From the early 1970s, Walcott started spending more time in the USA, teaching creative writing at well-known universities like Harvard and Columbia. Concurrently, he continued publishing books like ‘Dream on Monkey Mountain and Other Plays’ (1970), ‘The Gulf’ (1970),’ Another Life’ (1973), ‘Sea Grapes’ (1976) , and ‘The Star-Apple Kingdom’ (1979).
In 1981, he joined Boston University, where he taught literature and creative writing. In the same year, he established Boston Playwrights' Theatre to promote new plays. Concurrently, he continued to publish poems and plays on a regular basis. He retired from the university in 2007.
Among the works published in 1980s, ‘The Fortunate Traveller’ (1981) and ‘Midsummer’ (1984) explore his situation as a black writer in America. However, ‘Omeros’, published in 1990, is said to be his best.
In 2009, Walcott applied for the post of Oxford Professor of Poetry, but withdrew his candidature after an allegation of sexual harassment was raised against him. Instead, he took up the position of scholar-in-residence at the University of Alberta Canada, for three years.
Concurrently from 2010, he became the Visiting Professor of Poetry at the University of Essex. Also in the same year, he had his ‘White Egret’, a book of poems, published. This is his last major publication.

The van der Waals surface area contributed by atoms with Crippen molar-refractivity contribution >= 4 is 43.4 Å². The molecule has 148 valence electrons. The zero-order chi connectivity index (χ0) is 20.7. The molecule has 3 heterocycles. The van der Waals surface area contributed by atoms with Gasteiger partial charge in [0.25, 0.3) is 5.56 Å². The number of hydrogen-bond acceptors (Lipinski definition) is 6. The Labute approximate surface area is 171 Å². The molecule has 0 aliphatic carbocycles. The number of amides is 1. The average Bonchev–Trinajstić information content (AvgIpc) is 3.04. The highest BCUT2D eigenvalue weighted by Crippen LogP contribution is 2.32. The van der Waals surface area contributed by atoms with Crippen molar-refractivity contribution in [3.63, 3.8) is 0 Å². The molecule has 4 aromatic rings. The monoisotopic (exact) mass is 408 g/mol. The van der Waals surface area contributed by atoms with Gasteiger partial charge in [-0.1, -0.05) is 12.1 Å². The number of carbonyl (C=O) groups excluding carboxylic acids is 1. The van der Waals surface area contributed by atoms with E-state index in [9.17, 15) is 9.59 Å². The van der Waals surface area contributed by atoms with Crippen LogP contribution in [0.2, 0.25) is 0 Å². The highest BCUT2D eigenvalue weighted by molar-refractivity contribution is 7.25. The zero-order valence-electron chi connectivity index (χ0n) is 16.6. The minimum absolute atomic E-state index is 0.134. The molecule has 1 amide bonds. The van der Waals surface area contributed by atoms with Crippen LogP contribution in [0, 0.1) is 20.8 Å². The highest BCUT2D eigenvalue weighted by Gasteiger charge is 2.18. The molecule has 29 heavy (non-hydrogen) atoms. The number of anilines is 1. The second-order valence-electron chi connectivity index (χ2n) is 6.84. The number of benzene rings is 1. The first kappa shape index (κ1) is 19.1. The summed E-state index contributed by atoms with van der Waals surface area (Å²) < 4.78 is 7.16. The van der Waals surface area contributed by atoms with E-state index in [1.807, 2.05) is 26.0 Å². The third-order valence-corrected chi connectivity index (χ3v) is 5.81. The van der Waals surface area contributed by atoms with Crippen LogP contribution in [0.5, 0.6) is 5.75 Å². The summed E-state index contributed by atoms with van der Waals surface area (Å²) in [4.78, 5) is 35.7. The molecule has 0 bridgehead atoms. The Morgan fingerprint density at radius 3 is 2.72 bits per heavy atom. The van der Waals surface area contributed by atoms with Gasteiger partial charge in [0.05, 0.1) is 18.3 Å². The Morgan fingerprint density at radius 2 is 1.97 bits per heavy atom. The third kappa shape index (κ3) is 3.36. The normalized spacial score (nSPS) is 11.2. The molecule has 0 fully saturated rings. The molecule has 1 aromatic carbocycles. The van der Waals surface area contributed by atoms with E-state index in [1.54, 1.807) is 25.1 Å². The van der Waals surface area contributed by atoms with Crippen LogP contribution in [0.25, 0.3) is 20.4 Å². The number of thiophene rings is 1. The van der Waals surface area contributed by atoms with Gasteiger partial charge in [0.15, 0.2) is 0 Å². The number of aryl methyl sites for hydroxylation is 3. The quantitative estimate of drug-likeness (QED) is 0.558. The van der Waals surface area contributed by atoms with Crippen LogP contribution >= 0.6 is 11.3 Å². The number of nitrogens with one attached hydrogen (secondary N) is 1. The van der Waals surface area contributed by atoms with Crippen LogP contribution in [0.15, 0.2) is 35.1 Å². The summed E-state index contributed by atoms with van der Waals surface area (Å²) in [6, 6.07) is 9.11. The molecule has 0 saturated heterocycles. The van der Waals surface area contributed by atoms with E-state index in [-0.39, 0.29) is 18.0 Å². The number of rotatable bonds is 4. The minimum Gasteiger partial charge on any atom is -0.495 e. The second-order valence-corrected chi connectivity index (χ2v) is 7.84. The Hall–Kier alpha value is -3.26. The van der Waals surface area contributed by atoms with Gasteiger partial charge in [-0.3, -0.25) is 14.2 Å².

Awards & Achievements
In 1971 he received Obie Award for Best Foreign Play for ‘Dream on Monkey Mountain’.
In 1972, Walcott was elected an Officer of the Order of the British Empire.
In 1988, he received Queen's Gold Medal for Poetry.
In 1990, he received Arts Council of Wales International Writers Prize and also W. H. Smith Literary Award, the later for his epic poem, ‘Omeros.’
In 1992, Derek Walcott received the Nobel Prize in Literature "for a poetic oeuvre of great luminosity, sustained by a historical vision, the outcome of a multicultural commitment".
In 2004, he received Anisfield-Wolf Book Award for Lifetime Achievement.
In 2011, he received T. S. Eliot Prize and Bocas Prize for Caribbean Literature, both for his poetry collection ‘White Egrets’.
In 2016, he was made a Knight Commander of the Order of Saint Lucia.
Personal Life & Legacy
In 1954, Derek Walcott married Fay Moston, who came from a wealthy Jamaican family. With her, he fathered a son, Peter Walcott, who later became a famous painter and now lives in St. Lucia. The marriage ended in divorce in 1959.
He then married Margaret Maillard, with whom he had a live-in partnership before marriage. She was an almoner in a hospital in Port of Spain, but was equally active as a dancer and painter. They had two daughters; Elizabeth Walcott Hackshaw, and Anna Walcott Hardy.
This marriage too did not last long. From the middle of the 1970s, he started having an affair with Norline Metivier, a young dancer in one of his plays. He married her in 1976, but it too broke up before long.
In 1987, during one of his readings at Pittsburg, Walcott met Sigrid Nama, a Danish-Flemish-American art dealer. They have been living together since then.
Walcott now divides his time mainly between New York and St. Lucia. He has a passion for traveling and has visited different countries around the world.